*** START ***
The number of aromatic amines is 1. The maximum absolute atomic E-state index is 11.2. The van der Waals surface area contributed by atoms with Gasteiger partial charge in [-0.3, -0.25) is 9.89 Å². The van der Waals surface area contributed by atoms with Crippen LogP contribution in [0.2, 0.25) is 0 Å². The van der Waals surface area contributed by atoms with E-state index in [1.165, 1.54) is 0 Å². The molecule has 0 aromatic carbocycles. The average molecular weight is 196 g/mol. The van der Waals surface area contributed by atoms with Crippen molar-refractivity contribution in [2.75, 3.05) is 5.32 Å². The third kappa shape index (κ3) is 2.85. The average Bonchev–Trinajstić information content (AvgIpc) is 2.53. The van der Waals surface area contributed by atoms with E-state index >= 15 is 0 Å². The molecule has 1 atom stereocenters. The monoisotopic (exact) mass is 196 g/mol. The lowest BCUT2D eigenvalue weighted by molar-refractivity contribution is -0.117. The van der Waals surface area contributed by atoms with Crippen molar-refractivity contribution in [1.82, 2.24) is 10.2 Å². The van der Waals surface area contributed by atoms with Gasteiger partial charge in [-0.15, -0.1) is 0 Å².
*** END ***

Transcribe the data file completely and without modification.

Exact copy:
The number of aromatic amines is 1. The maximum absolute atomic E-state index is 11.2. The van der Waals surface area contributed by atoms with Gasteiger partial charge in [-0.3, -0.25) is 9.89 Å². The van der Waals surface area contributed by atoms with Crippen LogP contribution in [0.2, 0.25) is 0 Å². The van der Waals surface area contributed by atoms with E-state index in [1.165, 1.54) is 0 Å². The molecule has 0 aromatic carbocycles. The average molecular weight is 196 g/mol. The van der Waals surface area contributed by atoms with Crippen molar-refractivity contribution in [2.75, 3.05) is 5.32 Å². The third kappa shape index (κ3) is 2.85. The average Bonchev–Trinajstić information content (AvgIpc) is 2.53. The van der Waals surface area contributed by atoms with E-state index >= 15 is 0 Å². The molecule has 1 atom stereocenters. The monoisotopic (exact) mass is 196 g/mol. The lowest BCUT2D eigenvalue weighted by molar-refractivity contribution is -0.117. The van der Waals surface area contributed by atoms with Crippen molar-refractivity contribution in [1.82, 2.24) is 10.2 Å². The van der Waals surface area contributed by atoms with Gasteiger partial charge in [-0.15, -0.1) is 0 Å².